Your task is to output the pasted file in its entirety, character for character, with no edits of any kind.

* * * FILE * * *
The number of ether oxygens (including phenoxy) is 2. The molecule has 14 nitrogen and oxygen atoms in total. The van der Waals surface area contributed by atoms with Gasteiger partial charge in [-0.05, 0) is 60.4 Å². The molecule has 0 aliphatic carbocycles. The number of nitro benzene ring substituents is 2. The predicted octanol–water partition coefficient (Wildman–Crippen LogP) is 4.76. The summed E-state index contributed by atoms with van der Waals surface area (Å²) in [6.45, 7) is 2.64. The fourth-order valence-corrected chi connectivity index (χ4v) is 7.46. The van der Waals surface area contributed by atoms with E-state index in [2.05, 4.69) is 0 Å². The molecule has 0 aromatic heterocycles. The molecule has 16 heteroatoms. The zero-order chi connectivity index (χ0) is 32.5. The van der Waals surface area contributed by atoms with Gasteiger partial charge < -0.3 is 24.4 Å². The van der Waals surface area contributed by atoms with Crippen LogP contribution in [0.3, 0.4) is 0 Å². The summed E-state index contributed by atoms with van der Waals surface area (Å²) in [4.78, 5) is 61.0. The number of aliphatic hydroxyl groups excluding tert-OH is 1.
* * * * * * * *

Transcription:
The number of ether oxygens (including phenoxy) is 2. The molecule has 14 nitrogen and oxygen atoms in total. The van der Waals surface area contributed by atoms with Gasteiger partial charge in [-0.05, 0) is 60.4 Å². The molecule has 0 aliphatic carbocycles. The number of nitro benzene ring substituents is 2. The predicted octanol–water partition coefficient (Wildman–Crippen LogP) is 4.76. The summed E-state index contributed by atoms with van der Waals surface area (Å²) in [6.45, 7) is 2.64. The fourth-order valence-corrected chi connectivity index (χ4v) is 7.46. The van der Waals surface area contributed by atoms with E-state index in [2.05, 4.69) is 0 Å². The molecule has 0 aromatic heterocycles. The molecule has 16 heteroatoms. The zero-order chi connectivity index (χ0) is 32.5. The van der Waals surface area contributed by atoms with Gasteiger partial charge < -0.3 is 24.4 Å². The van der Waals surface area contributed by atoms with Crippen LogP contribution in [0.3, 0.4) is 0 Å². The summed E-state index contributed by atoms with van der Waals surface area (Å²) in [4.78, 5) is 61.0. The number of aliphatic hydroxyl groups excluding tert-OH is 1.